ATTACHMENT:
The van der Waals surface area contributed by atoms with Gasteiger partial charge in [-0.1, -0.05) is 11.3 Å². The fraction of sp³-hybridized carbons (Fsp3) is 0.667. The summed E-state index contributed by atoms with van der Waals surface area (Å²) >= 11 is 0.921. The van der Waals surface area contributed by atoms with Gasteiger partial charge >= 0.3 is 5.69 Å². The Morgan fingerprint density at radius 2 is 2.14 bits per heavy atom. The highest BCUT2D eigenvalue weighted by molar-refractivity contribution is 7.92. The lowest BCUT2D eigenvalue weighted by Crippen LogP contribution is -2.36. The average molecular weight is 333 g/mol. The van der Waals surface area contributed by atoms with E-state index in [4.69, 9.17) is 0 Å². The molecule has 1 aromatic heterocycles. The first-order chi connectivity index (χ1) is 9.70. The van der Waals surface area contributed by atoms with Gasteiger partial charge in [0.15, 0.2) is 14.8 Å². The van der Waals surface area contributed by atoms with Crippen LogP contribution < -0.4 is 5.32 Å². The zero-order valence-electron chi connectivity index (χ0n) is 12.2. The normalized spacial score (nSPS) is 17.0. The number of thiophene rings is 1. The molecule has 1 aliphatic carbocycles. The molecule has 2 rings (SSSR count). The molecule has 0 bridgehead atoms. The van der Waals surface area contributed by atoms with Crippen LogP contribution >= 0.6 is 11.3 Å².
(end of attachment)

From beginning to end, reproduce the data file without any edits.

The van der Waals surface area contributed by atoms with Gasteiger partial charge in [-0.1, -0.05) is 11.3 Å². The fraction of sp³-hybridized carbons (Fsp3) is 0.667. The summed E-state index contributed by atoms with van der Waals surface area (Å²) >= 11 is 0.921. The van der Waals surface area contributed by atoms with Gasteiger partial charge >= 0.3 is 5.69 Å². The Morgan fingerprint density at radius 2 is 2.14 bits per heavy atom. The highest BCUT2D eigenvalue weighted by molar-refractivity contribution is 7.92. The lowest BCUT2D eigenvalue weighted by Crippen LogP contribution is -2.36. The average molecular weight is 333 g/mol. The van der Waals surface area contributed by atoms with E-state index in [4.69, 9.17) is 0 Å². The molecule has 1 aromatic heterocycles. The first-order chi connectivity index (χ1) is 9.70. The van der Waals surface area contributed by atoms with Gasteiger partial charge in [0.15, 0.2) is 14.8 Å². The van der Waals surface area contributed by atoms with Crippen LogP contribution < -0.4 is 5.32 Å². The zero-order valence-electron chi connectivity index (χ0n) is 12.2. The normalized spacial score (nSPS) is 17.0. The number of thiophene rings is 1. The molecule has 1 aliphatic carbocycles. The molecule has 2 rings (SSSR count). The molecule has 0 bridgehead atoms. The van der Waals surface area contributed by atoms with Crippen LogP contribution >= 0.6 is 11.3 Å².